Detectable Levels of Distortion In Audio

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Audio enthusiasts are often presented with technical specifications and measurements extoling the virtues of one make/model of equipment over another. A common metric is total harmonic distortion (THD) which is often expressed as a percentage. THD basically tells us what percentage of the audio coming out is a not in the original source material going in but is in fact being “manufactured” as it were by the playback audio equipment usually as dwindling multiples of the original frequencies in the music.

Manufacturers and audio engineers will often use THD as an indicator of overall sound quality. As is, equipment item A has lower THD than equipment item B, it therefore follows that equipment item A sounds better than item B.  While this “can” be true, it is most often not true in any practical sense.

The problem with using THD as an objective measure of sound quality is that below a certain threshold level, human beings simply can not discern different levels of distortion. Sure, it’s there. You can measure it with the right equipment. Except you can’t hear it (below a certain level). Which raises a fair and interesting question. If you can’t hear something, does it matter that it’s there?

For example, let’s say equipment item A has 0.01% THD while equipment item B has 0.1% THD. If I then tell you that your average normal human being can’t discern any distortion – AT ALL!! – at levels below 1%, can you reasonably expect to benefit from equipment item A having better measurements than item B?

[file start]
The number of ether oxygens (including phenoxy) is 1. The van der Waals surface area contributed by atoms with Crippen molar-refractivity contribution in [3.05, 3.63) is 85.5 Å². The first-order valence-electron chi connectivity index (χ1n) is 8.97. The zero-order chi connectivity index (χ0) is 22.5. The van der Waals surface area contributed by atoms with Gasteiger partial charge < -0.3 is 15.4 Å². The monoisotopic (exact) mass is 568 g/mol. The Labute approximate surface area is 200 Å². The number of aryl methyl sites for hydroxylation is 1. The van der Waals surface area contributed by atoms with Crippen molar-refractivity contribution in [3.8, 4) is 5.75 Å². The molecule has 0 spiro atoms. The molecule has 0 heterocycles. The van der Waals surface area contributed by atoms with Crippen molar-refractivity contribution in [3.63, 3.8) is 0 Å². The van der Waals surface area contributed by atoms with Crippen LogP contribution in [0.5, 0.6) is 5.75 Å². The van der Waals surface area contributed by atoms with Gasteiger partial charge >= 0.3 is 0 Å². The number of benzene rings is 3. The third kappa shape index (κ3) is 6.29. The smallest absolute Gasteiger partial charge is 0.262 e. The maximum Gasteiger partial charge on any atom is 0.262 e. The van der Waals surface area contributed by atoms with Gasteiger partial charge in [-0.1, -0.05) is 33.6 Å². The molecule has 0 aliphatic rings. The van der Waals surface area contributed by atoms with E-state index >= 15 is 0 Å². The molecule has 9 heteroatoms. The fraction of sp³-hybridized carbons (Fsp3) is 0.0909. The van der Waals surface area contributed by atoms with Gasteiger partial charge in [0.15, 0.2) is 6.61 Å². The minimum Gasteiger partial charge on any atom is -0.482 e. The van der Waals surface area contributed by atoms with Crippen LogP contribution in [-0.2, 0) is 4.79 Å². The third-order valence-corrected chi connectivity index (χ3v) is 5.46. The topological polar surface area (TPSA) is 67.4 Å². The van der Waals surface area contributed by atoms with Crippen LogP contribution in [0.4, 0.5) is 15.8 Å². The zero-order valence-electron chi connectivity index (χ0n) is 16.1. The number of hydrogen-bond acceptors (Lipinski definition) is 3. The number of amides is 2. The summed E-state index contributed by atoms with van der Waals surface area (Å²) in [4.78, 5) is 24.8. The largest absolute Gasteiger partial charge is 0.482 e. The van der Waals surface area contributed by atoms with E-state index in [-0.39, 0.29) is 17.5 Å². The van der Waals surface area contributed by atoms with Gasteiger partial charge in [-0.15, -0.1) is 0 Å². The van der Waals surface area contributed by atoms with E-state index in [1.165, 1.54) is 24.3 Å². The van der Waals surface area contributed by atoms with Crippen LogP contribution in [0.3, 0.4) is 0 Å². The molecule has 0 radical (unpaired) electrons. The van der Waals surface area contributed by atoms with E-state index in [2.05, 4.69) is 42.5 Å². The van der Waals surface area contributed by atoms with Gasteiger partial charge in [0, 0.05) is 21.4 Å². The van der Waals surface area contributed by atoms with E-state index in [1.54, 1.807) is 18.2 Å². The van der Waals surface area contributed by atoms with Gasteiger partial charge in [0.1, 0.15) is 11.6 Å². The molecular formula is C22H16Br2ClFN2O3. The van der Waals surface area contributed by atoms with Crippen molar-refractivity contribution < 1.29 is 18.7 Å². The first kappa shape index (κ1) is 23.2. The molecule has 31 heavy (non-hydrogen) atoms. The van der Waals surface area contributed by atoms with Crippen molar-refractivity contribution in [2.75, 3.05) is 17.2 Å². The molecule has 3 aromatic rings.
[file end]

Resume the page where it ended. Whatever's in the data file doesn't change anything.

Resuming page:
A brief compilation of studies into the ability of humans to perceive distortion in audio playback is listed in the table below. A fair summary of these findings is that distortion (total harmonic distortion) levels below ~1% are not audible.

Study/Report Author & DateSubjectResults/ConclusionMisc. Notes
James Moir/1981Just detectible distortion (JDD) levelsJDD "level can be no lower than 1%"Assumed non-linear distortion was the primary type of distortion involved. JDD levels dropped as listeners learned to recognize distortion.
D.E.L Shorter/1950Sound quality of systems with known quantities of harmonic distortionJust perceivable distortion values of 0.8% to 1.3%Multiplying harmonic amplitudes by n^2/4 (n = harmonic order) before rms summing produced better correlation between objective measurement and subjective assessment.
P.A Fryer/1979Listening tests for intermodulation distortion2% - 4% distortion detectable in piano music, 5% in other types of test signalsDistorted test material using 1st order IM distortion products
Von Braunmühl & Weber/1937Distortion sensitivity at selected frequency bands1% - 2% at frequencies > ~ 500 HzNoted that at lower frequencies JDD levels could go much higher
Harry F Olson/1940Just detectible distortion (JDD) levelsJDD level of .7% using 40 Hz to 14 kHz bandwidth test systemRestricting system to 4 kHz doubled the JDD level

Information in the table above was sourced from the following online post:


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